These fanty-sheeny words will bumfuzzle all your friends!
The English language is pretty wild. And by that, we mean that it contains some wacky words that seem too weird to be real, yet absolutely are. So if you appreciate a varied vocabulary and would like to embrace a wider range of words, then you’re in luck! We can help you bumfuzzle your friends with the funniest words that are undeniably fanty-sheeny and will leave you in a finifugal mood. If you don’t believe us—or have any clue what that means—then take a peek below to learn about the funniest words in the English language and how to use them.
If you tweet something divisive the generates a lot of conversation, you might say that you started a bit of a brouhaha. That’s a way better word for it than “commotion” or “uproar.”
Example: “Her speech started a brouhaha on all the 24-hour news channels.”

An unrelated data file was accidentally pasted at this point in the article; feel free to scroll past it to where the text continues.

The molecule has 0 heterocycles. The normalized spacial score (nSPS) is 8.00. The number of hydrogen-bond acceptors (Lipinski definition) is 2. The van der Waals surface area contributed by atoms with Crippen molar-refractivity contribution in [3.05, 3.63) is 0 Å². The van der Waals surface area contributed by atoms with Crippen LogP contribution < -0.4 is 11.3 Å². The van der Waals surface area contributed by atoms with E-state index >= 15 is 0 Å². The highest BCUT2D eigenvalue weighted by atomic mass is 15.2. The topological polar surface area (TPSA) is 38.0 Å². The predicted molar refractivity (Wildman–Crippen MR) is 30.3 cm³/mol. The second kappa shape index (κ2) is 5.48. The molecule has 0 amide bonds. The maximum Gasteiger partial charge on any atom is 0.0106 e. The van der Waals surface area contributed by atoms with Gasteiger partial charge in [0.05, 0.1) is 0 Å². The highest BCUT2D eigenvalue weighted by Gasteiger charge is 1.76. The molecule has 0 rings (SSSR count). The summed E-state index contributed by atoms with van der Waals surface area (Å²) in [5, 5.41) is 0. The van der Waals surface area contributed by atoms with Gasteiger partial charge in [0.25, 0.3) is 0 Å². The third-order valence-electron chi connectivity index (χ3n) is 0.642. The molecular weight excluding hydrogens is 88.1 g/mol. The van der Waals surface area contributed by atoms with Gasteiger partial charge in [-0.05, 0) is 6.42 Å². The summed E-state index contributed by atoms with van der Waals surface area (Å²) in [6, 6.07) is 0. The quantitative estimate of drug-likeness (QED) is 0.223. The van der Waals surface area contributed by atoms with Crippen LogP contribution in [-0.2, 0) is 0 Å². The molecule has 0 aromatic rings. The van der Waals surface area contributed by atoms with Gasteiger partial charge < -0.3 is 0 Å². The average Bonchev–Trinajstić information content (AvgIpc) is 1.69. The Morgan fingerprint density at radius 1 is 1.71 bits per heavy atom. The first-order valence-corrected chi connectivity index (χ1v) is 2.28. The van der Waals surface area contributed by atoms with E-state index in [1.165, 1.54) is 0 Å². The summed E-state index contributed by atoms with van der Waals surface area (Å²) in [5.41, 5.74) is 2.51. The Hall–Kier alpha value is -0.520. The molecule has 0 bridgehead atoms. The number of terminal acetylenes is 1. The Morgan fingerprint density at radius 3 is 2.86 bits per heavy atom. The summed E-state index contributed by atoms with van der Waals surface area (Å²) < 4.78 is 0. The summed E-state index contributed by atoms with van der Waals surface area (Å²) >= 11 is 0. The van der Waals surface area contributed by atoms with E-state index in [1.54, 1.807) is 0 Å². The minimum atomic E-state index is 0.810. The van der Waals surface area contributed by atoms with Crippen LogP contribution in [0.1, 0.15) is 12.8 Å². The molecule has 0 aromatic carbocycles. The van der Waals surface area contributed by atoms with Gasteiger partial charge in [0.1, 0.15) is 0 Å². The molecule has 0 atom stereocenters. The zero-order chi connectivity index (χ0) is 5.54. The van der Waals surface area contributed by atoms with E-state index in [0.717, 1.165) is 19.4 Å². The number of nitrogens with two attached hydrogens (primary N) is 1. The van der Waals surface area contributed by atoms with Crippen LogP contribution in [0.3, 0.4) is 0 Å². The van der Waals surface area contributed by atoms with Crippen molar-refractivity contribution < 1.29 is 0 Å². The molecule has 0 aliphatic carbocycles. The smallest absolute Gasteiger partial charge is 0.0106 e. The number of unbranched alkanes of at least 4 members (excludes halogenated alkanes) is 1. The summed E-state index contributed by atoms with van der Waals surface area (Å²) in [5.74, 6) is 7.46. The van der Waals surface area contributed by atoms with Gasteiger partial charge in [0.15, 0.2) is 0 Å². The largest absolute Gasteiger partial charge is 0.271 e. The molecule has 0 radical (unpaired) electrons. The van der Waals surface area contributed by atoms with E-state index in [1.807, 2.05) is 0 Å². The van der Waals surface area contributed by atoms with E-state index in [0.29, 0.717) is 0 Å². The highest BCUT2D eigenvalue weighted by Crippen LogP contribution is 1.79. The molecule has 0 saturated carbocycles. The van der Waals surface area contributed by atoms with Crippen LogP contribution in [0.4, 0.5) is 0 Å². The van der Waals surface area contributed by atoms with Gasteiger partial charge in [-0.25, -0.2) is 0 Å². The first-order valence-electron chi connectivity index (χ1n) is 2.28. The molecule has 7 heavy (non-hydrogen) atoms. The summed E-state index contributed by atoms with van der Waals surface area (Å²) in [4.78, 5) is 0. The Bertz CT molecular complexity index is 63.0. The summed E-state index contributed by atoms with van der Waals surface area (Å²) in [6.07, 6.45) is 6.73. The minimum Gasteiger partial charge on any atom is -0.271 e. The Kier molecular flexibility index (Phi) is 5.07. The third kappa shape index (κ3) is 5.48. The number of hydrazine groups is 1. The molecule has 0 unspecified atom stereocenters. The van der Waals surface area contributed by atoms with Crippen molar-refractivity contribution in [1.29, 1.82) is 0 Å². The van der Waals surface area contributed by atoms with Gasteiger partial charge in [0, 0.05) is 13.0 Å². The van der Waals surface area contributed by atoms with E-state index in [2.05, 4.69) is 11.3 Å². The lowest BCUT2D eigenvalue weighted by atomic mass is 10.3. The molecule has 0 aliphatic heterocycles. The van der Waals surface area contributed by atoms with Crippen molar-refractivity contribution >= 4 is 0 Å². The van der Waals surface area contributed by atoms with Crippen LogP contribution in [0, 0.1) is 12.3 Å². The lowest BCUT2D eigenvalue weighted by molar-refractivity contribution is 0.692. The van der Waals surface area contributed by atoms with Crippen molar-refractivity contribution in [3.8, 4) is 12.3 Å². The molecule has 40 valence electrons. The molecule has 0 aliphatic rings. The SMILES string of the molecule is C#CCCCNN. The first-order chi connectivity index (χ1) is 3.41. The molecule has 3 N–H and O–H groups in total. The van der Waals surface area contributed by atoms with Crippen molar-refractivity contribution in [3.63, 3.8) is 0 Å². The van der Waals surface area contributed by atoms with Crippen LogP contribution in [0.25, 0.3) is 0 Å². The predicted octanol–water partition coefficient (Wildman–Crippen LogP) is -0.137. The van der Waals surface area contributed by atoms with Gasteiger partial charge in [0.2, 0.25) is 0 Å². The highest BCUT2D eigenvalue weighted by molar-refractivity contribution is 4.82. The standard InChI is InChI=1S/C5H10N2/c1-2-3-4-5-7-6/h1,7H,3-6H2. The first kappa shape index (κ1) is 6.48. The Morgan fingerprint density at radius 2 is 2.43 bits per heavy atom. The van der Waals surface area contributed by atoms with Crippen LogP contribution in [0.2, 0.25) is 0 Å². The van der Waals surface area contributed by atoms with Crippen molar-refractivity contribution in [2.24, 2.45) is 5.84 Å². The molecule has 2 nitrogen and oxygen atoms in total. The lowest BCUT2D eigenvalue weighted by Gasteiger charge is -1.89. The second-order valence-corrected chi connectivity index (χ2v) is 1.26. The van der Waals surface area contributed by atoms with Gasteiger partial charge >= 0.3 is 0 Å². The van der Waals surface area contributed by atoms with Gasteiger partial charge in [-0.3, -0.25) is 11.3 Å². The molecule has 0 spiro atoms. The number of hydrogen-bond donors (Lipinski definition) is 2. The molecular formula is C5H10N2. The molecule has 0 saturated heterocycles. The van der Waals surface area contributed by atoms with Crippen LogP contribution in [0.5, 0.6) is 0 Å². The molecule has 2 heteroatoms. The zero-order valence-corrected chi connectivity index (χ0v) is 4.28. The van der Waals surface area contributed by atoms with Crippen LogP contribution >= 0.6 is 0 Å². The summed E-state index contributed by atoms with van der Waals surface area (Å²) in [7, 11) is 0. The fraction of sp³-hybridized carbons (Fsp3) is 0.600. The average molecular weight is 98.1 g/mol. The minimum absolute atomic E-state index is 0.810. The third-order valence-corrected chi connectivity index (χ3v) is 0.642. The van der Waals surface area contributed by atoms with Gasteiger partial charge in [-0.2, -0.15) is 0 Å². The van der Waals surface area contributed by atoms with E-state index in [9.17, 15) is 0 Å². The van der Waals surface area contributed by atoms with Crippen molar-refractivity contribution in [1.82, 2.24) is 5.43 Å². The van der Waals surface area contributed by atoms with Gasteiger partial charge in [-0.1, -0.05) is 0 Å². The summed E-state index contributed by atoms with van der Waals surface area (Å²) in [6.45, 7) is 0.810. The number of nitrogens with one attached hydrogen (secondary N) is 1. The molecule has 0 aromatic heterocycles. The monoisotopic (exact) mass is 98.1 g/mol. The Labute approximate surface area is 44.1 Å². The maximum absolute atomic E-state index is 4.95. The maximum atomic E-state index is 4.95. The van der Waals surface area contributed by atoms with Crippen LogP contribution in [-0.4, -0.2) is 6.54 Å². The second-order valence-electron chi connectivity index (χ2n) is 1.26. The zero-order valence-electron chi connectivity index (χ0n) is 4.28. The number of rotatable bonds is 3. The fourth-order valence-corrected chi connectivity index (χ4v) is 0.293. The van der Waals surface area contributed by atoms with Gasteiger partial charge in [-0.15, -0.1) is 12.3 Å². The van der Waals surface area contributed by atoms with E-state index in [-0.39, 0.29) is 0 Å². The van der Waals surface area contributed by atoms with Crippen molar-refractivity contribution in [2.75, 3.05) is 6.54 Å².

You’ve seen them in movies and on local commercials: lawyers who are willing to do anything to score a client or get a win. In other words, pettifoggers.
Example: “The prosecution’s pettifogger called some pretty shady witnesses.”
Hammered. Wrecked. Drunk. Forget all those boring words for being intoxicated—”sozzled” makes it sound almost sophisticated.
Example: “Don’t let him order another drink, he’s already sozzled.”
Check also: English Grammar MCQs
If you enjoy warmed, spiced wine, you can get sozzled on wassail.
Okay, so maybe this one only comes up in conversation if you’re a weaver, but it’s still a funny word. According to Merriam-Webster, an inkle is “a colored linen tape or braid woven on a very narrow loom and used for trimming.”